“Sense of comradery, sense of achievement particularly with the bigger rides like the Heart Foundation Gear Up Girl. A great community and I feed off that energy.”

“Friends bonding over a shared activity and getting suitably caffeinated at the end”.

“The best part are the conversations we have during the rides, or during our coffee stop. I’ve gotten so many tips about life in general from these incredible women.”

Time and again we see women hesitate and doubt themselves, but sometimes all it takes is a friendly gesture, and a healthy tribe with a similar story to instill confidence, to show you that YOU CAN and get started.

We set limitations on ourselves on what we can accomplish because we may not be aware of what is possible, or we are uncertain about our ability.  Don’t limit your challenges, challenge your limits. 

Tour de Orc

Written by Trish Taylor

A lot of people said I was crazy.
Double, well-padded lycra pants and hundreds of kilometres of road would not deter. The urge to cycle 1000kms 658kms(plus) in six days through outback NSW!

The journey began in Mudgee, out to Dunedoo and Gilgandra; up to Coonamble, then Walgett; across to Brewarrina ; Bourke; before heading back down to Nyngan. The final day saw the peloton cycle through Trangie, Narromine and back to Dubbo.

After Cancer (twice) I have learned to dig deep and take chances, the hell with everything! Be strong, be fearless and be prepared to step out of your comfort zone. Then believe that anything is possible when you have the right people there to support you. 

I knew I wouldn't manage the 1000kms or so, I did the best I could with 5 weeks training.

It was a fully supported ride, with three backup vehicles. Lead and Tail safety warning cars also came along, and travelled at snail pace (25-35kms per hour) . All accommodation and meals were covered. Country town hospitality was fabulous with many lunches and home cooked dinners provided, or meals in the local pub.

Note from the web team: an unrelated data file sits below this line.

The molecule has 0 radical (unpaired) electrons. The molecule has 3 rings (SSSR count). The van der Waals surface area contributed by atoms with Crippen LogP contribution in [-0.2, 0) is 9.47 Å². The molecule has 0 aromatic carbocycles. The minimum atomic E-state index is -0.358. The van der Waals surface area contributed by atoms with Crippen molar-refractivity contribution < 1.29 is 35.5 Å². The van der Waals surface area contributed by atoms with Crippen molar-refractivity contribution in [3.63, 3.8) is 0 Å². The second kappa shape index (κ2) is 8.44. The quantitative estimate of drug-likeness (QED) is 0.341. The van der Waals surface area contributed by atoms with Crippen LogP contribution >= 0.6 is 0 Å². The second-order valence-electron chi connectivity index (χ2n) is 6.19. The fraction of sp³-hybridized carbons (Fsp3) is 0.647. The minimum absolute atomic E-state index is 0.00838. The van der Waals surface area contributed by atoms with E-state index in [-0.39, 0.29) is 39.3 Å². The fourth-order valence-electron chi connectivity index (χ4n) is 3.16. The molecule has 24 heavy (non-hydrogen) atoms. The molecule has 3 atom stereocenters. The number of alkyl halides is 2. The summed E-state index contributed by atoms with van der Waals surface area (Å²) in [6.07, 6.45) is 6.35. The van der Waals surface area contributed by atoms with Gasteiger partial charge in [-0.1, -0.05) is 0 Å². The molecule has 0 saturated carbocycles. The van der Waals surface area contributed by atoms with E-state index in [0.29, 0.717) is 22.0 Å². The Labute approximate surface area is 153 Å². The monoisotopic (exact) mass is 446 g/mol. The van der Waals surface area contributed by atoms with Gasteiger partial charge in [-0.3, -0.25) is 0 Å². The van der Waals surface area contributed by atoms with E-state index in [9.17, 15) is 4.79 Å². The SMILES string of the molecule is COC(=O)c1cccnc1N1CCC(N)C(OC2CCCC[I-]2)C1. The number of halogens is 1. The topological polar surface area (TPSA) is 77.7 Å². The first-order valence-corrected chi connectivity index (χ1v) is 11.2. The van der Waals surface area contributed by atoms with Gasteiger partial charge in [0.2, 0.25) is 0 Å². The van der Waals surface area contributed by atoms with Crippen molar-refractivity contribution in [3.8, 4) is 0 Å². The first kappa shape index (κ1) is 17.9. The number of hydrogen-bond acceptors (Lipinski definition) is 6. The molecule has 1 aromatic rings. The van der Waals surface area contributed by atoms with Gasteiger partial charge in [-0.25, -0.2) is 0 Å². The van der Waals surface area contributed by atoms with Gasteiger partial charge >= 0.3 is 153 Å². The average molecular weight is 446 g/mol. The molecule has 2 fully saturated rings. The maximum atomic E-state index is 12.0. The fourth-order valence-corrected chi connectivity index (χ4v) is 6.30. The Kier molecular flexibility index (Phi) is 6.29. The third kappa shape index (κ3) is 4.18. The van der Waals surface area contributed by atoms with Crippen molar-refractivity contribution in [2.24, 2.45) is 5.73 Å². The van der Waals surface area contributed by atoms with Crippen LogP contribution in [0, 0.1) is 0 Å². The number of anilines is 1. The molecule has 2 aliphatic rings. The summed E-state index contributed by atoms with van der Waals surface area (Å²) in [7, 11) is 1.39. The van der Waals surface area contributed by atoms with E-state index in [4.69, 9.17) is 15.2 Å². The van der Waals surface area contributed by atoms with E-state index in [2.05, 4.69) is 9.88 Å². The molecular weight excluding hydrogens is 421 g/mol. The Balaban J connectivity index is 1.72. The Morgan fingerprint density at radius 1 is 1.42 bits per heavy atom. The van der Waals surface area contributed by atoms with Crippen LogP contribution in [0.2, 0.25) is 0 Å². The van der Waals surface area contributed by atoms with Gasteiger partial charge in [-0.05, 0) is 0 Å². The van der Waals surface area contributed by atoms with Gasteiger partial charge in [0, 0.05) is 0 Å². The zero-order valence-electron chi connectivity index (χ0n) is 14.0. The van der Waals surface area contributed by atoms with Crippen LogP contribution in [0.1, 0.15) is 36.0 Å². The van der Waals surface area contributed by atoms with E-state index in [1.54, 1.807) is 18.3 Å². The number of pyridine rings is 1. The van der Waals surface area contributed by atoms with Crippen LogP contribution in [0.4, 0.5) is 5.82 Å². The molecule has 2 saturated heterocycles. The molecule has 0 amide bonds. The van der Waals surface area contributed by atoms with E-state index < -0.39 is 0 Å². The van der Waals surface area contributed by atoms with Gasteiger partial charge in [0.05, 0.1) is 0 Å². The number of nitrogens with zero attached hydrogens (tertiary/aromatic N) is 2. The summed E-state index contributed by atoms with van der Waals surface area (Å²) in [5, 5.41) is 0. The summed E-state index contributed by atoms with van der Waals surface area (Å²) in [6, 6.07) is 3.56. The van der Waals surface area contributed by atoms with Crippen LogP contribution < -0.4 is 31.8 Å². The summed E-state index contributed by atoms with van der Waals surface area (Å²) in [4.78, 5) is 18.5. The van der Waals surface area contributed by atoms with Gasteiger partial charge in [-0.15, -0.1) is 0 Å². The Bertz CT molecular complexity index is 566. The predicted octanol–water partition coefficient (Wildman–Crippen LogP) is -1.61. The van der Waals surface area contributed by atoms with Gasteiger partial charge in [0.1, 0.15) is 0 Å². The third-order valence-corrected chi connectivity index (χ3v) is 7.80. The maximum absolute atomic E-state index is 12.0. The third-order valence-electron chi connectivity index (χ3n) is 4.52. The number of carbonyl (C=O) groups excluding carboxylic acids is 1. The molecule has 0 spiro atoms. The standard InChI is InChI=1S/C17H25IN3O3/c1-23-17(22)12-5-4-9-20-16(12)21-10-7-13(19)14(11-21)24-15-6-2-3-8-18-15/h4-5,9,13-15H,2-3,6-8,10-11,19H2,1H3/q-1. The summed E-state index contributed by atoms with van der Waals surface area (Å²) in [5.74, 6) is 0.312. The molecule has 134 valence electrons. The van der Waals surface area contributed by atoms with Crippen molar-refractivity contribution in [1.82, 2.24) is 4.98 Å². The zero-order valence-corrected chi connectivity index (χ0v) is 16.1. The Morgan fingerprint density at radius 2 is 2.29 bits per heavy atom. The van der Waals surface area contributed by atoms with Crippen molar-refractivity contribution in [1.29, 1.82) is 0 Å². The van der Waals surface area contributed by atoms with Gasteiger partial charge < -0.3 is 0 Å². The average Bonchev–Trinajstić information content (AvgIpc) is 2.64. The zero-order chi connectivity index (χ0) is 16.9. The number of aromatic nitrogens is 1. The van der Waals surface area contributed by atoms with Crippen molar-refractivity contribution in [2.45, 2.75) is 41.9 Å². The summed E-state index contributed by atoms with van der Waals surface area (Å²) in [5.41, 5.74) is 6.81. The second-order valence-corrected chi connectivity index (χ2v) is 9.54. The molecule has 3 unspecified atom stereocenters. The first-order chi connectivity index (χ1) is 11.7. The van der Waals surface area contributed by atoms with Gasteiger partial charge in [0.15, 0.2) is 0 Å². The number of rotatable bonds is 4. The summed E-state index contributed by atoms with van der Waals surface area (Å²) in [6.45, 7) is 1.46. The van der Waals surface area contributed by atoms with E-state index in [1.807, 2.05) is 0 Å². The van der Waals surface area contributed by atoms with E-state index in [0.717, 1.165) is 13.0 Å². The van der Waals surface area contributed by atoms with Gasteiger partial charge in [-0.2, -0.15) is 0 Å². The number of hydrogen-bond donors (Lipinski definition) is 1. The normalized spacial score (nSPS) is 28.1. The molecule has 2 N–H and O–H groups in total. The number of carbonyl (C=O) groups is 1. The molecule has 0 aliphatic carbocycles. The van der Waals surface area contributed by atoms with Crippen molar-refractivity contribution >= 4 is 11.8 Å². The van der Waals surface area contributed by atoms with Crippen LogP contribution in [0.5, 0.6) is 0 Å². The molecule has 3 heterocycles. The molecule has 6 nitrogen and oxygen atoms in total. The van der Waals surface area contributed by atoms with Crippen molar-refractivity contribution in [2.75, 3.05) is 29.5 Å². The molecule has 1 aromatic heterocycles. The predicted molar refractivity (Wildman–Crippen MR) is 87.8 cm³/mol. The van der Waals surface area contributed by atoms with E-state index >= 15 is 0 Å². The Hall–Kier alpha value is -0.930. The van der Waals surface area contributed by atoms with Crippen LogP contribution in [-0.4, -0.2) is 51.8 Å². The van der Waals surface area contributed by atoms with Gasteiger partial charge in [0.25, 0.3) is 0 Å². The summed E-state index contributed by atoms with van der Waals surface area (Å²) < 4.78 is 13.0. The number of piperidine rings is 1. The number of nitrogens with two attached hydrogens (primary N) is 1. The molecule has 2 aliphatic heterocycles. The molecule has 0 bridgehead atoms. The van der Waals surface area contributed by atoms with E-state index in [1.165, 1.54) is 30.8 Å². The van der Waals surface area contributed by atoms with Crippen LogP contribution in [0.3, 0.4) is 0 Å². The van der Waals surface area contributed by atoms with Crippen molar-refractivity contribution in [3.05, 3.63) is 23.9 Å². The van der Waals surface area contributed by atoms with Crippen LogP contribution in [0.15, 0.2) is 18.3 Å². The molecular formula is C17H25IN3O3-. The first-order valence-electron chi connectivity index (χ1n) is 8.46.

Despite a few bruises, chaffing and scrapes, I enjoyed the ride beyond measure. I was counting every cm km and my Garmin was always on !

Initially anticipating a pace of 25km per hour, I soon learned it was actually more like 28-32kms per hour and even up to 34.9kms on the flats. The first day had so many hills!! Other riders helped me up hills with a hand on my back. I was one of four women, the only one who needed a push. The perks of being the weakest link.

Then it was 'flat out' till day 6. The roadkill stench was awful at times but the views were stunning.

I won an award (T-shirt) for my OFF ROAD pursuits ...taking a detour down an embankment - and had lots of 'colours' to show for it. 

Starting as a very inexperienced rider with little group riding experience - the peloton saved me. When I needed a break - I kept the Leading or Tail vehicles' driver company! 

Day six arrived : Nyngan to Dubbo 166km.
I was so glad to arrive HOME - riding 144kms exactly of 166kms.

It was my biggest physical challenge ever.I'm very grateful for the OROC team who gave me so much encouragement and support. They knew my limitations and helped me get across the line. All riders had their own story. The peloton included a doctor, nurse, solicitors, accountants, RFDS pilot, farmer, a former Mayor and bank managers, who were all aged 29yrs to 70+.